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5 Reasons You Should Let Your Representation Find You


briana hansen 5 lowTime and energy are very precious commodities. And no matter how good you are at budgeting them, at some point, you always seem to run out.

So is it really in your best interest to spend tons of your time and energy seeking representation? In my own experience, I don’t think so. I think you’re much better served working on your own creative projects and outlets, and letting the people who can help you with your career spend their time and energy finding you.

Here are five reasons why:

1. You Can Focus On Your Craft

With everything we juggle in our busy schedules, it’s easy to forget to work on the very thing you love the most. If you love writing, you should spend your time writing rather than constantly telling people about how much you love to write. If you love acting, you should find or make opportunities to act rather than spending your time trying to convince people you’re good at it. It makes so much more sense to actually find ways to do the thing that you’re passionate about, rather than trying to tell people you love doing it. And as a bonus, the more you do it- whatever it is- the better you’ll get at it.

Besides, if you spend all your time trying to convince people to let you work, you’ll be rusty by the time you actually get to work. Instead, find outlets for constantly doing what you love. You can only get better by actually doing it. And as you get better, you’ll begin to pull ahead from the rest of the “pack” that is wasting much of their energy not practicing. And when potential representation finally sees you, you’ll stand out from the crowd because you’ll have been actually doing the work.

2. It Keeps You On Your Toes

Once you’ve achieved in any aspect of your life, it’s easy to get a little more relaxed about your next project. In some ways, this can be a good thing. A healthy dose of relaxation can breed confidence in your future endeavors.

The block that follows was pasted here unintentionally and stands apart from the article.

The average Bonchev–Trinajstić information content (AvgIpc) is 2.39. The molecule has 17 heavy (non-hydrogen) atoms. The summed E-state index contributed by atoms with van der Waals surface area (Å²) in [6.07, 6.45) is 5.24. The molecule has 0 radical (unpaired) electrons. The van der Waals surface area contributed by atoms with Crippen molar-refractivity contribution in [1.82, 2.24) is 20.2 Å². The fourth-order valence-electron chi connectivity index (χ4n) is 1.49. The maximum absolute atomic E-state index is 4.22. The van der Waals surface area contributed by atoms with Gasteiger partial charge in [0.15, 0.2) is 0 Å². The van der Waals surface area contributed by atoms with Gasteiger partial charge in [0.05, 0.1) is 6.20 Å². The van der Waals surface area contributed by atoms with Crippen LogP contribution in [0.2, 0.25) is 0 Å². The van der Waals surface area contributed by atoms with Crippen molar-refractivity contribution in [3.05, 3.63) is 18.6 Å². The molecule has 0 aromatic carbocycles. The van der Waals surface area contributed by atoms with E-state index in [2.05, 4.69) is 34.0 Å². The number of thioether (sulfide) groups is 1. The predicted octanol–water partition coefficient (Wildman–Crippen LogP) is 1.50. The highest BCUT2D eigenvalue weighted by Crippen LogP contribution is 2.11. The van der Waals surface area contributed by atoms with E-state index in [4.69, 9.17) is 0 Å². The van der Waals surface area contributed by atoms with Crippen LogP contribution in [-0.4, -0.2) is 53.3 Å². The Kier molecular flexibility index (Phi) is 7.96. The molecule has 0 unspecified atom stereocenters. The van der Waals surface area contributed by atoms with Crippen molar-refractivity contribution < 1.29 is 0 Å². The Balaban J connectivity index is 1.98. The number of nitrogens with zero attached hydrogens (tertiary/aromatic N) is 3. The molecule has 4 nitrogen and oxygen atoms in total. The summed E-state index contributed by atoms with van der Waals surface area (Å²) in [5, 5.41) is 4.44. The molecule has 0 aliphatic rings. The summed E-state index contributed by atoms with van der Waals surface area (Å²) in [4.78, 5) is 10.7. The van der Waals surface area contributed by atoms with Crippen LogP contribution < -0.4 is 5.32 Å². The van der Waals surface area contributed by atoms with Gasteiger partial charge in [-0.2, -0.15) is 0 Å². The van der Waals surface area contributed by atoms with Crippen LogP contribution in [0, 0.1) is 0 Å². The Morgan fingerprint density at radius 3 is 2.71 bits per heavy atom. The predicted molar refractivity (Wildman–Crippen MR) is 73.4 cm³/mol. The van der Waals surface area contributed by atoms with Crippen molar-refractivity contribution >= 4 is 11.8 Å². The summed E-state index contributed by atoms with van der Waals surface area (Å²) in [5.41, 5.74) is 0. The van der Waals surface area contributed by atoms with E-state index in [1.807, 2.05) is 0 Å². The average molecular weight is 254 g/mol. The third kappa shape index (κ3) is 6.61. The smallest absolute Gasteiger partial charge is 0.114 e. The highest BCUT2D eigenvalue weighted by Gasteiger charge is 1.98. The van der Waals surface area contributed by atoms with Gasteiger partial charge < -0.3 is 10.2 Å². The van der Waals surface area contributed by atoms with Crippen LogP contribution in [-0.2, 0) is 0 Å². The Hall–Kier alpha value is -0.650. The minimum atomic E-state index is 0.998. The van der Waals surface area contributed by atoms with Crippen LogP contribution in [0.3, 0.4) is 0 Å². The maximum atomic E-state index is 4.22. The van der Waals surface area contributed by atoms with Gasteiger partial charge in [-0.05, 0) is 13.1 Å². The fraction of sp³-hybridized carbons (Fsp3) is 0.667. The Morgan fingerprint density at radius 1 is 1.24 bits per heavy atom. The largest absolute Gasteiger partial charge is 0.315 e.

But if you approach every performance (or writing session or makeup job or whatever) as the one that could make or break your career, you’re going to do your best and give it your all. And in doing so, you’re going to get much better. And you’re going to get much better much more quickly than if you just phone it in.

I perform a lot. I’m constantly involved in all sorts of different shows and projects. It’s sometimes easy for me to talk myself out of giving a performance my all. I’m involved in several shows, many of which I have to drive an hour one way just for five minutes of stage time. As a result, I can also find myself making excuses for why that night’s performance won’t be my best work. I hear a little voice trying to convince me that I can just do better at tomorrow’s performance. Save it for the next one. Tonight doesn’t matter.

But I don’t listen to that voice. I don’t let myself get lazy. I’m still looking for a comedy manager to help catapult my career. So I make sure I give every performance my best. Because you never know who might be in the audience. And as a result, I force myself to do my absolute best no matter what the circumstances. So I improve faster because I have no excuses at the end of the night. Sometimes it goes well and sometimes it doesn’t. Either way, I know I did everything in my power, so at least I can learn from it. And I know that when I finally do get in front of the audiences that I want to be in front of, I’ll have been practicing excellence for so long it will come naturally.

3. Everyone Loves The Thrill Of The Chase

We’re hunters and gatherers by nature. An animal doesn’t walk up to a hunter’s door handing out a pamphlet trying to convince the hunter why it should be killed instead of its brother. And if it did, human nature would make the hunter more interested in the brother anyway. And he’d probably be confused as to why an animal was talking to him and how on earth it made a pamphlet.